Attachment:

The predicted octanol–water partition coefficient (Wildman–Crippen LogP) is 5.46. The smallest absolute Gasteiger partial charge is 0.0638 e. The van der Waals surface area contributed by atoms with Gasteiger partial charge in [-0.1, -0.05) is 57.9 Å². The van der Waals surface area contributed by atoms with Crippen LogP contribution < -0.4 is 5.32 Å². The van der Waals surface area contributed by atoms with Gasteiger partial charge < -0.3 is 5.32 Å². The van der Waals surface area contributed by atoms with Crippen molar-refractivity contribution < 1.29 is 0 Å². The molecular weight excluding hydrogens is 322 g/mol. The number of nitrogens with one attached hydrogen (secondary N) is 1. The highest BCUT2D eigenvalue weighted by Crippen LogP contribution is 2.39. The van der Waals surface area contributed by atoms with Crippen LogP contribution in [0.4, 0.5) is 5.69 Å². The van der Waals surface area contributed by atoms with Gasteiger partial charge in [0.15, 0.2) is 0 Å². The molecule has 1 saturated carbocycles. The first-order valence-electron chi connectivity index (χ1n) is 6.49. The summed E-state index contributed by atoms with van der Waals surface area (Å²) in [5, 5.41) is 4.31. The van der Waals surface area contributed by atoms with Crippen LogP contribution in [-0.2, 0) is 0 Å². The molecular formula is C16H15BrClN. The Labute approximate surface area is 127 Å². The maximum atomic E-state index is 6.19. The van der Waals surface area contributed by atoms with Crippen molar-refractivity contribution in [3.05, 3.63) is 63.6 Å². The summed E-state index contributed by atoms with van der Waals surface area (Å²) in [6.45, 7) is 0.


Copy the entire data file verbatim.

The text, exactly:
The predicted octanol–water partition coefficient (Wildman–Crippen LogP) is 5.46. The smallest absolute Gasteiger partial charge is 0.0638 e. The van der Waals surface area contributed by atoms with Gasteiger partial charge in [-0.1, -0.05) is 57.9 Å². The van der Waals surface area contributed by atoms with Crippen LogP contribution < -0.4 is 5.32 Å². The van der Waals surface area contributed by atoms with Gasteiger partial charge < -0.3 is 5.32 Å². The van der Waals surface area contributed by atoms with Crippen molar-refractivity contribution < 1.29 is 0 Å². The molecular weight excluding hydrogens is 322 g/mol. The number of nitrogens with one attached hydrogen (secondary N) is 1. The highest BCUT2D eigenvalue weighted by Crippen LogP contribution is 2.39. The van der Waals surface area contributed by atoms with Crippen LogP contribution in [0.4, 0.5) is 5.69 Å². The van der Waals surface area contributed by atoms with Gasteiger partial charge in [0.15, 0.2) is 0 Å². The molecule has 1 saturated carbocycles. The first-order valence-electron chi connectivity index (χ1n) is 6.49. The summed E-state index contributed by atoms with van der Waals surface area (Å²) in [5, 5.41) is 4.31. The van der Waals surface area contributed by atoms with Crippen LogP contribution in [-0.2, 0) is 0 Å². The molecular formula is C16H15BrClN. The Labute approximate surface area is 127 Å². The maximum atomic E-state index is 6.19. The van der Waals surface area contributed by atoms with Crippen molar-refractivity contribution in [3.05, 3.63) is 63.6 Å². The summed E-state index contributed by atoms with van der Waals surface area (Å²) in [6.45, 7) is 0.